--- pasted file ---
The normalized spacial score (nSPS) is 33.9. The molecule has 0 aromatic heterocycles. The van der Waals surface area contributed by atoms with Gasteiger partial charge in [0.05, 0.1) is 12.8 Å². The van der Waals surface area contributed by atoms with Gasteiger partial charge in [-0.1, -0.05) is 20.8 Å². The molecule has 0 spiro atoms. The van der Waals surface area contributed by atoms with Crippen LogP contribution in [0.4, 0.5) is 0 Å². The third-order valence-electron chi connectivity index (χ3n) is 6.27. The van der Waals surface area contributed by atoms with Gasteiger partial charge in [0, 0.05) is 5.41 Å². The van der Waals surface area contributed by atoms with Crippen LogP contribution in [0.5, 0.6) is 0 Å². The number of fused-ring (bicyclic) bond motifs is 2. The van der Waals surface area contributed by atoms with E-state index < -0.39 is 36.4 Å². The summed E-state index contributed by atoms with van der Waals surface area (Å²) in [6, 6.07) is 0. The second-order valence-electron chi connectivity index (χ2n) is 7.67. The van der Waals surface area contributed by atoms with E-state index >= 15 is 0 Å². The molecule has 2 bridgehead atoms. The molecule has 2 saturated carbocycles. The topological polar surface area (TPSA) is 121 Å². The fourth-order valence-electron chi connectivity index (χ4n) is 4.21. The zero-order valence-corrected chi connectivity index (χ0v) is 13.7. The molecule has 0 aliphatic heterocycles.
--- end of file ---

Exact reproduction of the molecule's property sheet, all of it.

The normalized spacial score (nSPS) is 33.9. The molecule has 0 aromatic heterocycles. The van der Waals surface area contributed by atoms with Gasteiger partial charge in [0.05, 0.1) is 12.8 Å². The van der Waals surface area contributed by atoms with Gasteiger partial charge in [-0.1, -0.05) is 20.8 Å². The molecule has 0 spiro atoms. The van der Waals surface area contributed by atoms with Crippen LogP contribution in [0.4, 0.5) is 0 Å². The third-order valence-electron chi connectivity index (χ3n) is 6.27. The van der Waals surface area contributed by atoms with Gasteiger partial charge in [0, 0.05) is 5.41 Å². The van der Waals surface area contributed by atoms with Crippen LogP contribution in [0.5, 0.6) is 0 Å². The number of fused-ring (bicyclic) bond motifs is 2. The van der Waals surface area contributed by atoms with E-state index < -0.39 is 36.4 Å². The summed E-state index contributed by atoms with van der Waals surface area (Å²) in [6, 6.07) is 0. The second-order valence-electron chi connectivity index (χ2n) is 7.67. The van der Waals surface area contributed by atoms with E-state index >= 15 is 0 Å². The molecule has 2 bridgehead atoms. The molecule has 2 saturated carbocycles. The topological polar surface area (TPSA) is 121 Å². The fourth-order valence-electron chi connectivity index (χ4n) is 4.21. The zero-order valence-corrected chi connectivity index (χ0v) is 13.7. The molecule has 0 aliphatic heterocycles.